Restoring “Quiet” in Missouri’s Internal Colony

whiteparentsSince the brutal murder of Black teenager Michael Brown at the hands of St. Louis County police, there has been a great deal of popular protest and anger, all of which is entirely justified, directed at an institution of “law” enforcement that has systematically oppressed the local Black community. Latest reports show that even journalists have been arrested, one reporting “I’ve been afraid several times while reporting on the ground here in Ferguson.” While reports of this kind certainly provide an unvarnished picture of the arbitrary use of force by county police, it’s worth noting that buried beneath this climate of terror is a history of Black life in America that provides insight not only into historical understandings of race, but how these understandings reverberate in contemporary society.

Paul Finkelman’s scholarly review of the 1857 Supreme Court decision Dred Scott v. Sandford offers a revealing glimpse of this ignoble tradition. The Scott case, Finkelman observed, “symbolized the high point of racism in American law.” This “high point” was chillingly affirmed in the court ruling of 7 to 2, which declared that Scott, a former slave from northern Missouri, was to be denied freedom in opposition to the explicit mandate of the 1820 Missouri Compromise. Chief Justice Roger B. Taney was, by far, the most enthusiastic of the supporters for slavery, stating that the framers of the Declaration of Independence were “great men” who “perfectly understood the meaning of the language they used”, namely that “it would not in any part of the civilized world be supposed to embrace the negro race, which by common consent, had been excluded from civilized Governments and the family of nations, and doomed to slavery.”

Concurring opinions echoed Justice Taney in racist cruelty. Justice Peter V. Daniel, alarmed by the very prospect of free Black people, proclaimed “the African negro race never have been acknowledged as belonging to the family of nations,” and “the introduction of that race into every section of this country was not as members of a civil or political society, but as slaves, as property in the strictest sense of the term.” He continued by advocating the continuation of slavery as necessary for the “preservation of order and social existence.” Emancipation of slaves, Justice Daniel argued, was an illustration of “despotic” power enforced to “arbitrarily invade and derange [the] most deliberate and solemn ordinances.” Therefore, “the injustice and extravagance necessarily implied,” by the “supposition” of free Black people could not “be nationally imputed to the patriotic or the honest, or to those merely sane …” Translation: only an anti-American lunatic would endorse Black liberation.

These opinions live on in the ongoing plague of police violence perpetrated against Black people today. From the murder of Eric Garner to the recent killing of Michael Brown, the idea of autonomous Black people, free from the arbitrary force of State-corporate power, still resounds as a thought overflowing with “extravagance.” Consequently, it’s in no respect surprising to read a report of a Ferguson police officer refer to those who the media misleadingly calls “rioters” as “fucking animals.” This brand of dehumanization is standard in colonial societies. For example, former Israeli Prime Minister Manachem Begin was recorded to have described Palestinian Arabs as “two-legged beasts.” Another much more recent example is Prime Minister Netanyahu’s description of Hamas as “human animals.”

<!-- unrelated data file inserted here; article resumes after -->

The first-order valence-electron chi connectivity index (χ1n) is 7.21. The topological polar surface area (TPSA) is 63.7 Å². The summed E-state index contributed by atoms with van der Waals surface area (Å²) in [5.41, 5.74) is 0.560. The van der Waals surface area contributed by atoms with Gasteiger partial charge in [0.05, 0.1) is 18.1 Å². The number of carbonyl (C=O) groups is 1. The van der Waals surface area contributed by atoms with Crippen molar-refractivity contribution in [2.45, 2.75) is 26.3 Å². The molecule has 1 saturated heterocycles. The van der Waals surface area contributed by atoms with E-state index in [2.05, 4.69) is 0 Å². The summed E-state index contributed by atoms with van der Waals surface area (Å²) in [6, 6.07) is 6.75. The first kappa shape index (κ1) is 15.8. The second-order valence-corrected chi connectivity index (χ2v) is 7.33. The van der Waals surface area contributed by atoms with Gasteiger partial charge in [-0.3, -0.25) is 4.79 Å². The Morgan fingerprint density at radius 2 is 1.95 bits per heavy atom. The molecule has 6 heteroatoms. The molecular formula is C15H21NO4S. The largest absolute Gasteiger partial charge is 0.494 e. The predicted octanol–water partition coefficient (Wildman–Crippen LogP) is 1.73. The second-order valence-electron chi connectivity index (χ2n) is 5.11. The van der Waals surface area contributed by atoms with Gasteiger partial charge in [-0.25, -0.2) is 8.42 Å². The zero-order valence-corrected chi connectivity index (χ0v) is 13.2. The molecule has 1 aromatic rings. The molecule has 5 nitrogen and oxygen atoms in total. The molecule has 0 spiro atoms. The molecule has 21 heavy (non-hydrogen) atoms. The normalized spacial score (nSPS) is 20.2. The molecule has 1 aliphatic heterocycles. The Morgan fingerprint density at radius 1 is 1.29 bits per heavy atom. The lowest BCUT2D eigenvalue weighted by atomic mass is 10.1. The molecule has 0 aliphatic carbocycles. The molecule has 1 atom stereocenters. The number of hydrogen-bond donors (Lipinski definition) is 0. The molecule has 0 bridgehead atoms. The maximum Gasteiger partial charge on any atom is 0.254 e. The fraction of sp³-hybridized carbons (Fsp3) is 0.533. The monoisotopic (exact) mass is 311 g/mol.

Accompanying this effort on the part of the police department to dehumanize the Black community is a media discourse that all but ensures that this deeply seated culture of racism never rises to the surface in any meaningful way. A paradigmatic example of this journalistic malpractice can be found on CNN, where a discussion was held about what “Black parents tell their sons.” While it’s perfectly fine to explore what Black parents teach their children to do when confronted by racist police officers, this framing completely ignores a much larger question–at least for those serious about reversing police terror and not accommodating it–namely what do white parents tell their sons. It’s simply taken for granted that racist police officers are free to unleash indiscriminate violence and terror on Black communities with absolute impunity.

Accordingly, no questions arise about what their parents told them as children or why American society, despite claims of “post-racialism”, consistently produces generation after generation of police departments that explicitly function as instruments of racial oppression. The plausible answer is that white supremacy, and its institutional expressions, is accepted as legitimate, hence it is above serious inquiry. How nicely this conforms with an overarching two-tiered “justice” system where due process is accorded based on one’s net worth as opposed to their basic humanity. As Glenn Greenwald astutely notes in his penetrating study of the US “justice” system With Liberty and Justice for Some, “one of the ugliest and most toxic aspects of the multi-tiered approach to justice is that those who suffer the most from it are, in extreme disproportion, racial minorities.” Moreover, “at current rates … one-third of all black males will go to prison during their lifetimes.” One would be hard pressed to find any of this in President Obama’s statement on the murder of Michael Brown, which impressively managed not to mention the fact that he was murdered by the police. Incidentally, this decision aligned neatly with previous episodes of moral detachment where another aggressor was insulated from serious public criticism.